A Facebook page for this years star party has been created for up-to-date information regarding speakers, vendors, door prizes and weather updates. You do NOT need a Facebook account to access this page and the material on this page. The Facebook page will be updated periodically until the day of the star party.

A update email will be sent out closer to the star party with a list of all the vendors, door prizes and other information that becomes available.

Clear Skies,
Max Byerly
Astronomical Society of Harrisburg

Registration by PayPal: cherrysprings.org

Go to that link, on the left side, click Registration Information under the menu. That will take you to the page where you can register by PayPal.

Follow the Latest on the Star Party on Facebook:
(you do not need an account to access all the information on this page)

UPDATE: New Moon Telescopes’ Star Party Moved To Sunday, November 3rd At 6:30 p.m.

UPDATE: Sunday, Nov. 3 – 2:30 p.m. – We are a GO for tonight! The clouds are predicted to clear starting around 7:00 p.m., so the NMT Star Party in West Monroe is a go. We hope you can join us!

For those of you getting your CNYO updates via RSS or email –

Due to the murky forecasts (as in the weather forecasts call for murky conditions. They all seem to agree on the weather this weekend) for Friday and Saturday nights, the official call has been made to move the New Moon Telescopes’ 27″ Dobsonian Stary Party to this Sunday at 6:30 p.m.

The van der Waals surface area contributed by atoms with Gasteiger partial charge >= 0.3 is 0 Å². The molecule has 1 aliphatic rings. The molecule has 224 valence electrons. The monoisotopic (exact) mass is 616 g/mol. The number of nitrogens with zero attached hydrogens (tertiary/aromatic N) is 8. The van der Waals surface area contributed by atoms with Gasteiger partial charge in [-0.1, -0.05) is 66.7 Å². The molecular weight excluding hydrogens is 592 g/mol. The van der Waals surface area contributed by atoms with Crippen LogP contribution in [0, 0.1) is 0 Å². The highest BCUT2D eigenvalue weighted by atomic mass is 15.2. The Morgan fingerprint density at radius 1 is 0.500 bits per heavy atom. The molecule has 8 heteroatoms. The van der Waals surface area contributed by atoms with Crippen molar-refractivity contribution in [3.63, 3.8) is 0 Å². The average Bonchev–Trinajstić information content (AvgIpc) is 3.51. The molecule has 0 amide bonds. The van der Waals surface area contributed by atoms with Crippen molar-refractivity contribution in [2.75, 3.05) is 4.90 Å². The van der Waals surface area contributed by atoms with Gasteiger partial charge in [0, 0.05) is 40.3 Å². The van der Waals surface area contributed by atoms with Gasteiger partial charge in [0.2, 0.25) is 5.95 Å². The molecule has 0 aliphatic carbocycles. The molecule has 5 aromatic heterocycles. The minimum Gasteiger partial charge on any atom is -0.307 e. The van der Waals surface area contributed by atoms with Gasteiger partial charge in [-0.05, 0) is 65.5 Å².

All other information remains the same, with event details still available at the original link. Keep track of the announcement bar (at right) on cnyo.org for updates.

We hope you can join us!

A Small Mob For A Big Event – Quick Summary Of The New Nova Party For PNVJ20233073+2046041

CNYO’s first official “Scope Mob” and New Nova Party was composed of Larry Slosberg, Dan Williams, and myself. After only 50 minutes of observing (and enjoying a moonlit sky still clear enough to see plenty of detail), I am pleased to report that we:

(1) found the nova easily enough in binoculars and scopes

(2) saw three bright Perseids between us (it’s still going!)

(3) caught the ISS and many, many satellites

(4) as an added bonus – we caught DAICHI (ALOS) that flared four times as it went from South to North (very nice addition!). To see what gave it that flaring power, I refer you to the image below (and its very hefty solar array):


DAICHI (ALOS) – See space.com for details.

(5) found the Moon yet again (very pleasant as always, with some nice brightening of high-elevation objects beyond the terminator)

(6) found a great little spot for hosting future impromptu darker sky observing sessions

For those wanting to check out the nova themselves in the next few days, I am pleased to report that it is presently Naked Eye (so is markedly brighter than it was even last night – 5.0 and brightening by all reports). For those interested in the search, I provide unlabeled and labeled images below. The key is to find the brighter Delphinus (look below Cygnus for the medium-bright diamond shape), then find Sagitta above and to the right (looks like a dim arrow). Naked Eye, you will see a star above Delphinus’ head, then another one between this bright star and the arrow tip of Sagitta. That “other” star is the nova, likely set to be even brighter tomorrow (with a closer Moon but still clear predicted skies). If you’re using 7x to 25x binoculars, you will see a small cluster of stars to the lower-left of the nova – which I’ve connected in the form of a Rockette for what may or may not be an obvious reason.


Unmarked image (Canon T3i, 13 sec. exposure, ISO 1600). Click for a larger view.


Marked image (Canon T3i, 13 sec. exposure, ISO 1600). Click for a larger view.

But it’s a relatively easy find once you have Delphinus and Sagitta figured out. There are only two other bright starts in the vicinity!